Since people often may not know they have osteoporosis until they have a fracture, the U.S. Preventive Services Task Force looked at the evidence to see if screening for osteoporosis can help to prevent fractures. We found that screening for and treating osteoporosis can prevent fractures in women ages 65 and older and in younger women who have been through menopause and have additional factors that put them at increased risk for osteoporosis.

In men, more research is needed to know if routine screening and treatment for osteoporosis can prevent fractures. Continue reading

Unique Vaginal Cells Facilitate HIV Infection and Persistence

MedicalResearch.com Interview with:

Manish Sagar, MD Assistant Professor of Medicine, Boston University School of Medicine Boston MA 

Dr. Sagar

Manish Sagar, MD
Infectious Disease Physician at Boston Medical Center
Boston MA 

MedicalResearch.com: What is the background for this study?

Response: Women compromise the majority of new infections in the world and most of them acquire the virus after sexual exposure.  The goal of the study was to understand how HIV establishes initial infection in the female genital tract. We obtained discarded vaginal tissue and isolated cells present in the outermost layer that contact the virus during exposure.

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Obese Women Remain at Risk For Heart Disease, Even When Metabolically Healthy

MedicalResearch.com Interview with:
Nathalie Eckel, MSc

German Diabetes Center
Düsseldorf, Germany 

MedicalResearch.com: What is the background for this study?

 Response: Obesity is associated with metabolic disorders such as diabetes, high blood pressure and hypercholesterolemia, and with a higher risk of cardiovacular disease compared to normal weight. However, there is also the phenomenon of the so-called “metabolically healthy obesity” and “metabolically unhealthy normal-weight”. So far it has been unclear how metabolic risk factors change over time in metabolically healthy people depending on body weight and what cardiovascular disease risk results from this.

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CPAP Improved Sexual Quality of Life for Women

MedicalResearch.com Interview with:

“The new CPAP machine” by Bryan Alexander is licensed under CC BY 2.0

One CPAP model
Image by Bryan Alexander

Sebastian M. Jara, MD
Resident Physician & Research Fellow
Department of Otolaryngology – Head & Neck Surgery
University of Washington Affiliated Hospitals 

MedicalResearch.com: What is the background for this study? What are the main findings? 

Response: Sleep apnea is a common disorder associated with numerous health consequences and reduced quality of life. There is growing evidence that sleep apnea also affects sexual quality of life and that treatment for sleep apnea, with CPAP (continuous positive airway pressure), may improve sexual quality of life. The goal of this study was to evaluate the impact of long-term CPAP therapy on sexual quality of life in a group of men and women with sleep apnea.

Our study included 182 men and women with newly diagnosed obstructive sleep apnea, each of whom were prescribed a CPAP. Subjects completed a quality of life survey, which included questions on sexual quality of life, at their initial clinic visits and again one year later. Changes in sexual quality of scores over time were then compared between CPAP users and non-users.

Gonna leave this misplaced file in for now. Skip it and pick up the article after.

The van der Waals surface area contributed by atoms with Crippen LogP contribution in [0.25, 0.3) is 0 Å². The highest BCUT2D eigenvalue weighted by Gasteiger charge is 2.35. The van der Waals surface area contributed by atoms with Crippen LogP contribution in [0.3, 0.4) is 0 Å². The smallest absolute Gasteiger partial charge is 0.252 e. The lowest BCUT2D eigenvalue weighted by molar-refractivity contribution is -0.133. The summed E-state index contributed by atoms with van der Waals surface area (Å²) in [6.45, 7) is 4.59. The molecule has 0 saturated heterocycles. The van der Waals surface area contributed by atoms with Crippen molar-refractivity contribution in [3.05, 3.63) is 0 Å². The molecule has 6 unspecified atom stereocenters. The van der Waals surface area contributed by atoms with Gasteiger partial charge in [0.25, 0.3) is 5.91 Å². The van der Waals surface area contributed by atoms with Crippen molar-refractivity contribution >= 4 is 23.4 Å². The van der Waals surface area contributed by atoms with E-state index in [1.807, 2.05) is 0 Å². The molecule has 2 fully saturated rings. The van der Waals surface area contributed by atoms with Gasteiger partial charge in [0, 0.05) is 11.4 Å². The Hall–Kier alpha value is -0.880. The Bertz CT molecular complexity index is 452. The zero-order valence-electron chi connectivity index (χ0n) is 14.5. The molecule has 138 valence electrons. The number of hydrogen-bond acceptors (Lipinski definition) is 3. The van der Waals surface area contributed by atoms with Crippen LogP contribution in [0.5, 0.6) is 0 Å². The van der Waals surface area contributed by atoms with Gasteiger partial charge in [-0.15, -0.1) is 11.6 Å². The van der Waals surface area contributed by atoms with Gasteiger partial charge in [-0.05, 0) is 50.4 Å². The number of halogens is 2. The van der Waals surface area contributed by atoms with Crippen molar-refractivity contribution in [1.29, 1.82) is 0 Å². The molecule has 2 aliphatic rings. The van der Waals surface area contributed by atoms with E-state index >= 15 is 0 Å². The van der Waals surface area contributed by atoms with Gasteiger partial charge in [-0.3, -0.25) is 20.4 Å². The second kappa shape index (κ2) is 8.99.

Among the subjects, 72 used a CPAP nightly and 110 did not. When looking at all subjects, an overall improvement in sexual quality of life was observed in subjects that used their CPAP compared to subjects that did not, after accounting for several factors that can also affect sexual quality of life. When subgroup analysis was performed, a large improvement in sexual quality of life was noticed for women in the study. In contrast, men in the study experienced little-to-no improvement in sexual quality of life.

MedicalResearch.com: What should readers take away from your report?

Response: These findings add to a large body of evidence that CPAP improves overall health and quality of life, in both men and women with sleep apnea. Because sleep apnea is more common men, there are fewer studies, especially those assessing sexual dysfunction, in women. However, there’s growing recognition that women, too, are affected and can benefit from CPAP use. Our findings demonstrate that improved sexual quality of life is one of the many health benefits that comes with CPAP treatment for women.While this study showed no improvements in sexual quality of life for men, CPAP has been shown to have numerous other health benefits in men and use should still be encouraged. Our hope is that the findings of this study will help motivate patients of both sexes who sleep poorly to seek evaluation for sleep apnea as treatment can have a wide-range of health benefits, including improved sexual quality of life. 

MedicalResearch.com: What recommendations do you have for future research as a result of this work?

Response: In future studies, it will be important to study more comprehensive measures of sexual quality of life in sleep apnea patients. This will include both a more extensive assessment of sexual quality of life in patients themselves and effects on their bed partners. Additionally, it will be important to test the effects of other sleep apnea treatments, such as surgery. Although CPAP is the first-line treatment for sleep apnea, it can be cumbersome to wear and might adversely affect intimacy and sexual quality of life compared to other treatments.